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Hungry for lunch and no place to park? curbFlow aims to solve one of DC's biggest traffic jams

The website will let delivery vehicles sign up in real time for a spot at the curb -- and hopefully get them out of the traffic and bike lanes.

WASHINGTON — Argh! D.C. traffic!

It's made even worse by thousands of new delivery trucks jamming the streets from Amazon, Uber Eats, and the surge of e-commerce.

Now the city is hoping to free up scores of curbside parking spaces and ease the clog of double-parked drivers.

The solution? Tech.

The city is the first in the nation to experiment with a on-line cueing system called curbFlow.

First and M, Southwest at lunch hour. "It's horrible. There's no where to park," said one woman who was trying to grab lunch at one of three fast casual spots on the block.

"It's hard to find a spot, and then they give you a ticket," said an UberEats driver, who was racing to get her car out before traffic enforcement showed up.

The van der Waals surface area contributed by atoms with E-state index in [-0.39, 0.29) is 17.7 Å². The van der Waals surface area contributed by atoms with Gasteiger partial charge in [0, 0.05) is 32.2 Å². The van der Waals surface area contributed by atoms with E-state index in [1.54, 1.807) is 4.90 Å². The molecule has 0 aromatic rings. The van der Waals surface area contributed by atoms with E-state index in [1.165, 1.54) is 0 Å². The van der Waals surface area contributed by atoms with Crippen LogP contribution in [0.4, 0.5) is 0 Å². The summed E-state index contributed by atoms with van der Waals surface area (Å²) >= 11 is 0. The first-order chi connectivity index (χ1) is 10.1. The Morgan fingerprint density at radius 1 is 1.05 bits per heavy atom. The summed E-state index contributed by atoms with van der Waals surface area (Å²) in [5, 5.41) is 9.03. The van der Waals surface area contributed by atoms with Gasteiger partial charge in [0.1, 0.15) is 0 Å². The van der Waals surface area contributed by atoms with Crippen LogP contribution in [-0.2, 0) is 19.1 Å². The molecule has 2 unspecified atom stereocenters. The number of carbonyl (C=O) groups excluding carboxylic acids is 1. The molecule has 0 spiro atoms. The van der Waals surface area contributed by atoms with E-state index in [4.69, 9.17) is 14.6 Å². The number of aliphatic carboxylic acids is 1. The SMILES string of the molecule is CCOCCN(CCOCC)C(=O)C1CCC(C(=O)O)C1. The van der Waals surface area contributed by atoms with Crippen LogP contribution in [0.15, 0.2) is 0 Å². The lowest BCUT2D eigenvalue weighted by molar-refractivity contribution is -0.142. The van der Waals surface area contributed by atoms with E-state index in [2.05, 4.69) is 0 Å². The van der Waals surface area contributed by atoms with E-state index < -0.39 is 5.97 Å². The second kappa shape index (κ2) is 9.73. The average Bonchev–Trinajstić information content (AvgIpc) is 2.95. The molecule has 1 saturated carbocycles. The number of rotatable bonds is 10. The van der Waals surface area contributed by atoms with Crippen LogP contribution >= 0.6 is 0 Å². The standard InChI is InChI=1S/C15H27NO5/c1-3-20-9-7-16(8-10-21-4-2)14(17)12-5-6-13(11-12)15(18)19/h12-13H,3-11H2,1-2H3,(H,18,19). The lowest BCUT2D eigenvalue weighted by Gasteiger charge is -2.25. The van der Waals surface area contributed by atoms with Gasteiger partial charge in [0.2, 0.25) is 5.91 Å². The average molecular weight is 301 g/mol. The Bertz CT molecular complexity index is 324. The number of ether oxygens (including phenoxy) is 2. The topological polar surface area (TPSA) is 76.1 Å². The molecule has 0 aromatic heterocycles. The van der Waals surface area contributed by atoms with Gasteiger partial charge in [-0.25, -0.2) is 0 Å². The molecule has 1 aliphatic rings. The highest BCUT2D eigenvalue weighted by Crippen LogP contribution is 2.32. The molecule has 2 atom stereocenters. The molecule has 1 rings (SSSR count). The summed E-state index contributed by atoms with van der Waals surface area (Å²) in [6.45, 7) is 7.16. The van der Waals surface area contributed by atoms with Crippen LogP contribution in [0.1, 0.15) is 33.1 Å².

There are cars double and triple parked, blocking the bike lane and edging out into two lanes of traffic, jamming up vehicles behind them.

"This is really ground zero for needing more proactive curbside management," said Ali Vahabzadeh, the founder of curbFlow, a high-tech start up that's created a kind of digital line for curbside loading zones.

It's like air traffic control for curbside parking. During a 12-week experiment this summer, delivery vehicles will be able to sign up ahead of time and then grab a spot in real time for one of nine curbFlow loading zones around downtown.

"This is a coming soon sign. This is letting everybody know that there is a pick-up and drop-off zone that is coming here," said Jeff Marootian, director of the District's Department of Transportation, pointing to a sign in the middle of the busy block.

For the hordes of delivery drivers, it can't come soon enough.

Commercial vehicles and private delivery cars can sign up for free on curbFlow's website for D.C.'s first in the nation pilot program. It's slated to start Aug 1.